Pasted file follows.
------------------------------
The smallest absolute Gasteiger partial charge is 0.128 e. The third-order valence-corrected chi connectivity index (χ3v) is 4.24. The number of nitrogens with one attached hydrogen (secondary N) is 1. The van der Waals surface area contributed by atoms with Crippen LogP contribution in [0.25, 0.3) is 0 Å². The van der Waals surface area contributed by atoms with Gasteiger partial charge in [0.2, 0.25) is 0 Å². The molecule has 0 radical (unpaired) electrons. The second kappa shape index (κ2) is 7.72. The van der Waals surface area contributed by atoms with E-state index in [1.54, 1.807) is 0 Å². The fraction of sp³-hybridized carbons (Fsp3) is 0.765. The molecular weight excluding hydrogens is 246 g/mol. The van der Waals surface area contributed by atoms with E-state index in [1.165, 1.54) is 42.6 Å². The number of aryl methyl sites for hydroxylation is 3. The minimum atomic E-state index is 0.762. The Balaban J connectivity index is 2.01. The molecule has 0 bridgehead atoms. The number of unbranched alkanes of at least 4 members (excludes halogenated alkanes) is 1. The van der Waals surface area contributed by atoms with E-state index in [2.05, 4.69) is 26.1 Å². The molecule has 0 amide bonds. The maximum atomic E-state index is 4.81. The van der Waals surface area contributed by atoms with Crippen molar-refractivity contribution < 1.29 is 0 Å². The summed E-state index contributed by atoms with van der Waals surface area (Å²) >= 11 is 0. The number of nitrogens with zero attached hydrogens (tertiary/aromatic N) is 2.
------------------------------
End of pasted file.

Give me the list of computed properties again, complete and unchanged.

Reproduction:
The smallest absolute Gasteiger partial charge is 0.128 e. The third-order valence-corrected chi connectivity index (χ3v) is 4.24. The number of nitrogens with one attached hydrogen (secondary N) is 1. The van der Waals surface area contributed by atoms with Crippen LogP contribution in [0.25, 0.3) is 0 Å². The van der Waals surface area contributed by atoms with Gasteiger partial charge in [0.2, 0.25) is 0 Å². The molecule has 0 radical (unpaired) electrons. The second kappa shape index (κ2) is 7.72. The van der Waals surface area contributed by atoms with E-state index in [1.54, 1.807) is 0 Å². The fraction of sp³-hybridized carbons (Fsp3) is 0.765. The molecular weight excluding hydrogens is 246 g/mol. The van der Waals surface area contributed by atoms with E-state index in [1.165, 1.54) is 42.6 Å². The number of aryl methyl sites for hydroxylation is 3. The minimum atomic E-state index is 0.762. The Balaban J connectivity index is 2.01. The molecule has 0 bridgehead atoms. The number of unbranched alkanes of at least 4 members (excludes halogenated alkanes) is 1. The van der Waals surface area contributed by atoms with E-state index in [2.05, 4.69) is 26.1 Å². The molecule has 0 amide bonds. The maximum atomic E-state index is 4.81. The van der Waals surface area contributed by atoms with Crippen molar-refractivity contribution < 1.29 is 0 Å². The summed E-state index contributed by atoms with van der Waals surface area (Å²) >= 11 is 0. The number of nitrogens with zero attached hydrogens (tertiary/aromatic N) is 2.